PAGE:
An Exchange organization can serve several offices and business functions. Typically, each office or business function that it supports has its own server, which runs Exchange 2000. For example, if your company has offices in Seattle, Portland, and San Francisco, you'll probably have at least one server running Exchange at each location. To serve a large user base orhigh-volume messaging needs, you may also have separate servers providing SMTP, POP3, HTTP (Hypertext transfer protocol), and instant messaging services. All these servers can be a part of the same Exchange organization.

When you installed Exchange 2000, you were given the opportunity to join an existing organization or to create a new organization. The organization name you assign or join is permanently associated with the Exchange server. Once designated, you cannot change it. As Figure 3-1 shows, you can view the current organization name in Exchange System Manager. Here, the organization name is My Organization....

Figure 3-1. ...The organization is the root of the Exchange environment, and you view it in Exchange System Manager.

Under the organization node you'll find the key components that make up the organization. These components include

  • Global Settings
  • Recipients
  • Administrative groups (which can contain Servers, Tools and Folders)
  • Routing groups
The following sections examine each of these Exchange components and explain how they fit into the organization.

Global Settings

Global settings apply to all servers and recipients in an organization. The three most common global settings that you'll work with are
  • Internet Message Formats These global settings define the acceptable Internet message formats for the organization, as well as the way you can use message formats. The settings that you can define include default message encoding, default character sets, and default MIME extension mapping. Multipurpose Internet Mail Extension (MIME) is the standard used for messages with several parts.
  • Message Delivery These global settings define how and when messages are delivered. The settings that you can define include the default postmaster account name, the default quotas, and the default message filters. Message filters allow you to discard messages from specific senders and to redirect messages based on who the sender is.
  • Instant Messaging If you install instant messaging services in the organization and your organization uses firewalls, you'll use these global settings to describe the firewall topology and the HTTP proxy servers that are being used.
You'll find detailed instruction on managing global settings in Chapter 11, "Managing Organizations and Messaging Connectors."

Recipients

A recipient is an entity that can receive Exchange mail. Recipients include users, contacts, groups, and other resources. You refer to recipients as either mailbox-enabled or mail-enabled. Mailbox-enabled recipients (users) have mailboxes for sending and receiving e-mail messages. Mail-enabled recipients (contacts and groups) have e-mail addresses but no mailboxes. Thus, mail-enabled recipients can receive messages but can't send them.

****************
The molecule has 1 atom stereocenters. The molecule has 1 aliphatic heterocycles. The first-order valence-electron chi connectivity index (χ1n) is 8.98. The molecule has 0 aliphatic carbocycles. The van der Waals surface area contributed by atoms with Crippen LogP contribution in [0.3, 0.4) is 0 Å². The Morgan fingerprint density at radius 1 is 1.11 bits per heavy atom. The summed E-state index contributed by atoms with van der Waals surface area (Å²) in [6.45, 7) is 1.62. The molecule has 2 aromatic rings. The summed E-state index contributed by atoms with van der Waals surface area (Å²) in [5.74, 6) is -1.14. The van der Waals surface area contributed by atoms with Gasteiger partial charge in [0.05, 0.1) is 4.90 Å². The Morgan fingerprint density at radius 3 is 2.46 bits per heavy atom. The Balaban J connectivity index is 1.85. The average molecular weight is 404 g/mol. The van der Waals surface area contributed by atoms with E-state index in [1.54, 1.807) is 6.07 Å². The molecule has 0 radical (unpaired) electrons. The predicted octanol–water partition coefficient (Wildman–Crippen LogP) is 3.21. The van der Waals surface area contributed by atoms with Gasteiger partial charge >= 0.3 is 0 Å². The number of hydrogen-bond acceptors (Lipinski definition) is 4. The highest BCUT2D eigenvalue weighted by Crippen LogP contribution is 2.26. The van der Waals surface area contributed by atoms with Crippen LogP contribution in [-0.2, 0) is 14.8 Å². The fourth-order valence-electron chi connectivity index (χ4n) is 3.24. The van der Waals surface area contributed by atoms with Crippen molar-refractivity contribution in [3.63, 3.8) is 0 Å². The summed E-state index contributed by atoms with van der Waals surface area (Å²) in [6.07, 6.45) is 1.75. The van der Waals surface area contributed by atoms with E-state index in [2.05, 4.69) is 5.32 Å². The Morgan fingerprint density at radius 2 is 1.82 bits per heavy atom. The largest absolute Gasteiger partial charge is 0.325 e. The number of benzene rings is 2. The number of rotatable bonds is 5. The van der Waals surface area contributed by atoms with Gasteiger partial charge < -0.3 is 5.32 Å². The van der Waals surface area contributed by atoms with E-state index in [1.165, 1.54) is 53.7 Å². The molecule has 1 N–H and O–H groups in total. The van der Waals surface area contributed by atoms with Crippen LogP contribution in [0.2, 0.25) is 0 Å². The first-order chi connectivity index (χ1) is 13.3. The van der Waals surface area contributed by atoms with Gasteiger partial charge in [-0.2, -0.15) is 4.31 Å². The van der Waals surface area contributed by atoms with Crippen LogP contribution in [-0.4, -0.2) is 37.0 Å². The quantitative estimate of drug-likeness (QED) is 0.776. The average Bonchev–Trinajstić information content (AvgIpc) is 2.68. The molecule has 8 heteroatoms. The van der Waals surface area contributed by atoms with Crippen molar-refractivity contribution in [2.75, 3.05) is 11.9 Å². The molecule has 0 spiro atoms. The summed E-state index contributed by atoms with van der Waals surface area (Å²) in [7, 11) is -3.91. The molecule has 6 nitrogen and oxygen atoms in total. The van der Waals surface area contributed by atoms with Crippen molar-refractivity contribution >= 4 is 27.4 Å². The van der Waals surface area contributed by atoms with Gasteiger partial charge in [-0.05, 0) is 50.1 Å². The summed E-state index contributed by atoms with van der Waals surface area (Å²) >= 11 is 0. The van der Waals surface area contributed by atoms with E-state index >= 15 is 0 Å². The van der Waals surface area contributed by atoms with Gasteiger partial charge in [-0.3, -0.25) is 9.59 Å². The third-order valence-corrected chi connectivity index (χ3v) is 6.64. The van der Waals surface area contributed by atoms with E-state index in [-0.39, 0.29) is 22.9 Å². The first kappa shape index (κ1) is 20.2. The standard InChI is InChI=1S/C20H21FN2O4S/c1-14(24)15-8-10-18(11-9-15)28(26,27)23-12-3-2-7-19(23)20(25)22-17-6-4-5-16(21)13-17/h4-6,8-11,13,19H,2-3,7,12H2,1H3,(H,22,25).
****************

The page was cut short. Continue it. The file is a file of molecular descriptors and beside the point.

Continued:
To manage recipients in your organization, you need to know these key concepts:

  • How recipient policies are used Recipient policies define the technique Exchange uses to create addresses for SMTP, cc:Mail, Exchange, X.400, and so forth. For example, you can set a policy for SMTP that creates e-mail addresses by combining an e-mail alias with @domain.com. Thus, during setup of an account for William Stanek, the e-mail alias williams is combined with @domain.com to create the e-mail address williams@domain.com.
  • How address lists are used You use address lists to organize recipients and resources, thus making it easier to find recipients and resources that you want to use, along with their related information. During setup, Exchange creates a number of default address lists. The most commonly used default address list is the global address list, which lists all the recipients in the organization. You can create custom address lists as well.
  • How address templates are used Templates define the appearance of recipient information in the address book. When you install Exchange, default templates are set up for users, groups, contacts, public folders, search dialog boxes, and the mailbox agent. By modifying the appropriate template, you can change the appearance of recipient information in the address book.
You'll find detailed information on managing recipients in Chapter 4, "Mailbox, Contact, and Recipient Administration."

Administrative Groups

Administrative groups define the logical structure of an Exchange organization. You use administrative groups to help you organize directory objects and efficiently manage Exchange resources. Administrative groups are best suited to large organizations or to organizations with offices in several locations. In a small or medium-sized company, you may not need to use administrative groups at all.

Using and Enabling Administrative Groups

Another way to think of administrative groups is as logical containers into which you can place directory objects and Exchange resources. For example, you could create administrative groups named Engineering, Marketing, and Administration. Within these groups, you could then define routing groups, policies, servers, public folder trees, and other objects for each department.

When you install Exchange 2000, administrative group support is disabled by default. This is done primarily to simplify the Exchange management process. In System Manager, the lack of the Administrative Group node tells you that administrative group support has been disabled. You can enable support for administrative groups by completing the following steps.

  1. In System Manager, right-click the organization container, and then select Properties.
  2. In the General tab of the Properties dialog box, select Display Administrative Groups.
  3. When you click OK, Exchange enables administrative groups and configures them for the current operations mode.